Tuesday’s data drop showed a mixed bag of results for Wisconsin students
By Ola Lisowski
A massive data release from Wisconsin’s Department of Public Instruction (DPI) Tuesday showed mixed results for K-12 students across the state.
On the Forward Exam, math, science, and social studies scores all rose slightly, yet remain dismal. Only 43.8 percent of students are currently proficient at math. English scores are worse, and trending in the wrong direction. Last year, proficiency was at 44.4 percent. This year, it is 42.4 percent.
On the statewide ACT, results were more troubling. The percentage of proficient students fell in every subject. On English language arts, 37.1 percent of students were proficient, a 2.4 point drop from the prior year. In math, just 34.5 percent of students were proficient, a 1.2 point decrease. The overall average composite score was a 19.8 out of 36, down from the prior year’s score of 20.0. (Read our first story, with a basic overview of the results, here.)
The situation gets more complex the closer you look. Districts including Milwaukee Public Schools (MPS) and Madison Metropolitan School District (MMSD) saw achievement gaps between black and white students widen. At both of those districts as well as at Green Bay Area Public School District (GBAPS), student proficiency was below the state average in every subject.
Milwaukee Public Schools
At MPS, the state’s largest district, students made some improvements on the Forward Exam in math, science, and social studies.
Math continues to be MPS students’ worst subject, with just 16.2 percent of test takers showing proficiency. However, proficiency has slowly improved since the first administration of the exam in 2016.
The biggest improvement—and now the best subject area for MPS students—is social studies, where 22.3 percent of the student body is proficient. Social studies is also the best subject area for students in Wisconsin as a whole, with 50.6 percent of students demonstrating proficiency.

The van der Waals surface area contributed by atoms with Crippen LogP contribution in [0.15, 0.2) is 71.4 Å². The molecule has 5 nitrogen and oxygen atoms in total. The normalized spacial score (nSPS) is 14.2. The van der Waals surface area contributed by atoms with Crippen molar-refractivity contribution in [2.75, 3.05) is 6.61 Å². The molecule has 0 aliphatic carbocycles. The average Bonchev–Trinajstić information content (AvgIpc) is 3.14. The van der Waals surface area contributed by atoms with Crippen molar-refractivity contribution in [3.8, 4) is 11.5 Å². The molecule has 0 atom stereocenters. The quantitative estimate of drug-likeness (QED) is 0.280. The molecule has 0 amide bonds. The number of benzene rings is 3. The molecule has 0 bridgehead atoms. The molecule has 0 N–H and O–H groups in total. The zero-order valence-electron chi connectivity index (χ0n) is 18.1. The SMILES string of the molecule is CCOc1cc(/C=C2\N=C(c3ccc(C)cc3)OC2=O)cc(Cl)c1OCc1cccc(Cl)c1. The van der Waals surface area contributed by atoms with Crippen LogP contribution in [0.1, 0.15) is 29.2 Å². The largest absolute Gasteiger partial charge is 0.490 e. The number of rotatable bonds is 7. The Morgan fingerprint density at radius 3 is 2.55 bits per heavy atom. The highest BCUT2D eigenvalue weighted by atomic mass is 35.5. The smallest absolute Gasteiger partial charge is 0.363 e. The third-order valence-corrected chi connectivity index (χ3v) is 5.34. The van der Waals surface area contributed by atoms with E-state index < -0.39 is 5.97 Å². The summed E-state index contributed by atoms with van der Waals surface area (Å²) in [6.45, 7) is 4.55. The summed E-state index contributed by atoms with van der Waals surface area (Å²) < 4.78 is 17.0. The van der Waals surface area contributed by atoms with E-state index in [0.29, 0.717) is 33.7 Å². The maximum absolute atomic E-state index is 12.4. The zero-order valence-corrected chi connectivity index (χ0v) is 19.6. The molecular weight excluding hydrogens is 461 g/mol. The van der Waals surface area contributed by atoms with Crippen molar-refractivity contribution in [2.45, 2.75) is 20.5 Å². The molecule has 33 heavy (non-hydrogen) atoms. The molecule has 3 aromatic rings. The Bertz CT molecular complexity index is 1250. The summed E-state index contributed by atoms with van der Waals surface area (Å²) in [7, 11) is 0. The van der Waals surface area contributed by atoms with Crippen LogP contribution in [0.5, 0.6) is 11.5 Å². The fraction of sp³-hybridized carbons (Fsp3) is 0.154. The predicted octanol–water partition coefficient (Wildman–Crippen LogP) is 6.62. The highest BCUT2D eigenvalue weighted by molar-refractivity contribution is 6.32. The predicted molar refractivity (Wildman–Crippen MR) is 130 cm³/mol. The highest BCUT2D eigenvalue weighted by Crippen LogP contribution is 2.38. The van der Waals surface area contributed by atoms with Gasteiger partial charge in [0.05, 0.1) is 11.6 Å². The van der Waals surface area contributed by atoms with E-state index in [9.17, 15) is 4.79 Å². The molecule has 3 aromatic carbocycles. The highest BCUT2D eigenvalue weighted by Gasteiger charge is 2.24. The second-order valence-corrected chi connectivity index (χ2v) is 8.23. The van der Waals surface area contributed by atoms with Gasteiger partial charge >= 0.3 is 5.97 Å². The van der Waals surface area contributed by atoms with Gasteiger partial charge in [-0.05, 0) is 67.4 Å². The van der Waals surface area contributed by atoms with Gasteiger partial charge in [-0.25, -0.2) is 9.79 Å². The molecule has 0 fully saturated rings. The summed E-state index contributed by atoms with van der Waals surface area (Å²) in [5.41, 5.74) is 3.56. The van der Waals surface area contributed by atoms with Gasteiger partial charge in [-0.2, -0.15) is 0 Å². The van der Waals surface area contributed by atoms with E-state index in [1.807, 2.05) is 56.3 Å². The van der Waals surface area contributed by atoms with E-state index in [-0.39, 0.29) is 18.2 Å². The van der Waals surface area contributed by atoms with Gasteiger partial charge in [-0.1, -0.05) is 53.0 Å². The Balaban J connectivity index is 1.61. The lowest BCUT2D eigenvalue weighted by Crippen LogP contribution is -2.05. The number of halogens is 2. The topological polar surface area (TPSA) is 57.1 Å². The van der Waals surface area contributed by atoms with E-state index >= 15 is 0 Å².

MPS students fared worse in English language arts compared to the prior year, with just 19 percent of students showing proficiency in the subject, down from 20.1 percent in 2017.
As a whole, MPS’ student body has made slow gains since the first administration of the Forward Exam in 2016. Since changing Wisconsin’s main standardized exam three times in three years, the public can finally see trend lines over three years to make better sense of how our students are faring.
While MPS students made slow improvements in most subjects, achievement gaps persisted. The performance gap between black and white students increased in both English language arts and math, showing that many students are still lagging far behind their peers.
This year, just 10.5 percent of black students at MPS are proficient in English language arts, and 9.1 percent are proficient in math. That’s a full 35.3 points below their white counterparts in English language arts, and 29.5 points below them in math. The achievement gaps have increased since 2016.
MPS students fared worse on the ACT compared to the Forward Exam. With an average composite score of 16.1 out of 36 on the college entrance exam, the average score fell by 0.1 from last year’s average score of 16.2. In all the subject areas for which proficiency on the ACT is reported — English language arts, math, and science — proficiency fell compared to 2017.
Student performance has declined the most on the ACT’s English language arts section, with 14.5 percent of test takers demonstrating proficiency in 2018. That’s down by 2.6 points since 2016’s achievement of 17.1 percent proficiency. In math, the percent of proficient students fell to 8.7 percent, and in science, to 7.4 percent.
At the same time, more students opted out of taking the ACT Exam. More than 19 percent of MPS students did not take the test administered by the state this past spring. The share of students opting out of the exam has steadily increased.
The state started paying for student’s ACT Exams in 2016, dramatically raising the participation rate across Wisconsin from prior years. That year, 15.7 percent of MPS students did not take the English language arts section. The next year, the opt-out rate grew to 18.0 percent, and this year, it was 19.6 percent. Given that fewer students are taking the exam, it is surprising that scores, too, have continued to fall.